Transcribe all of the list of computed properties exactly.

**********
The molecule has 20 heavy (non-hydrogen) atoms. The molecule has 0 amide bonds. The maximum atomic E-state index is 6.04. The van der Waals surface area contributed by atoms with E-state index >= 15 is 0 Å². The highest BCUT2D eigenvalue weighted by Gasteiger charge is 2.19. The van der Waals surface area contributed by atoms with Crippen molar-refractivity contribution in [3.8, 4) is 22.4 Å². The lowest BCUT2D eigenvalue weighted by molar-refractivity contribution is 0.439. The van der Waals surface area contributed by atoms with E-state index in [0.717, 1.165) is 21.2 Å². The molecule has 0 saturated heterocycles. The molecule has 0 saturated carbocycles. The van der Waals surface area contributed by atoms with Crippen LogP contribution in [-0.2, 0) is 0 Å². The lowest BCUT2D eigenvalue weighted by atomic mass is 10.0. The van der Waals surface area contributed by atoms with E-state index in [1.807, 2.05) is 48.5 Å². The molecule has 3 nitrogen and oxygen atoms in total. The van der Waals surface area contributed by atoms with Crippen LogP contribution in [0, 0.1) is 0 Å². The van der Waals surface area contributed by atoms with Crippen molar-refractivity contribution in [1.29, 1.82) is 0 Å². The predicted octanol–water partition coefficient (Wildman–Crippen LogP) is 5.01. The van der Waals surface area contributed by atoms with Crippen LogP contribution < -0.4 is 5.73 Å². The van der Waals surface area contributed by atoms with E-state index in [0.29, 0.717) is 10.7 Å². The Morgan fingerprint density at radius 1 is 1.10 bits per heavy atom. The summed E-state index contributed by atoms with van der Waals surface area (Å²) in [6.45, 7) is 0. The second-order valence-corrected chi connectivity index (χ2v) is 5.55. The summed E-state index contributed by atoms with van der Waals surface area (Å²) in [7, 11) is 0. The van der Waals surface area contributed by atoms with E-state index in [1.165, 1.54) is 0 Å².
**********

The molecule has 20 heavy (non-hydrogen) atoms. The molecule has 0 amide bonds. The maximum atomic E-state index is 6.04. The van der Waals surface area contributed by atoms with E-state index >= 15 is 0 Å². The highest BCUT2D eigenvalue weighted by Gasteiger charge is 2.19. The van der Waals surface area contributed by atoms with Crippen molar-refractivity contribution in [3.8, 4) is 22.4 Å². The lowest BCUT2D eigenvalue weighted by molar-refractivity contribution is 0.439. The van der Waals surface area contributed by atoms with E-state index in [0.717, 1.165) is 21.2 Å². The molecule has 0 saturated heterocycles. The molecule has 0 saturated carbocycles. The van der Waals surface area contributed by atoms with Crippen LogP contribution in [-0.2, 0) is 0 Å². The lowest BCUT2D eigenvalue weighted by atomic mass is 10.0. The van der Waals surface area contributed by atoms with E-state index in [1.807, 2.05) is 48.5 Å². The molecule has 3 nitrogen and oxygen atoms in total. The van der Waals surface area contributed by atoms with Crippen LogP contribution in [0, 0.1) is 0 Å². The van der Waals surface area contributed by atoms with Crippen molar-refractivity contribution in [1.29, 1.82) is 0 Å². The predicted octanol–water partition coefficient (Wildman–Crippen LogP) is 5.01. The van der Waals surface area contributed by atoms with Crippen LogP contribution < -0.4 is 5.73 Å². The van der Waals surface area contributed by atoms with E-state index in [0.29, 0.717) is 10.7 Å². The Morgan fingerprint density at radius 1 is 1.10 bits per heavy atom. The summed E-state index contributed by atoms with van der Waals surface area (Å²) in [6.45, 7) is 0. The second-order valence-corrected chi connectivity index (χ2v) is 5.55. The summed E-state index contributed by atoms with van der Waals surface area (Å²) in [7, 11) is 0. The van der Waals surface area contributed by atoms with E-state index in [1.165, 1.54) is 0 Å².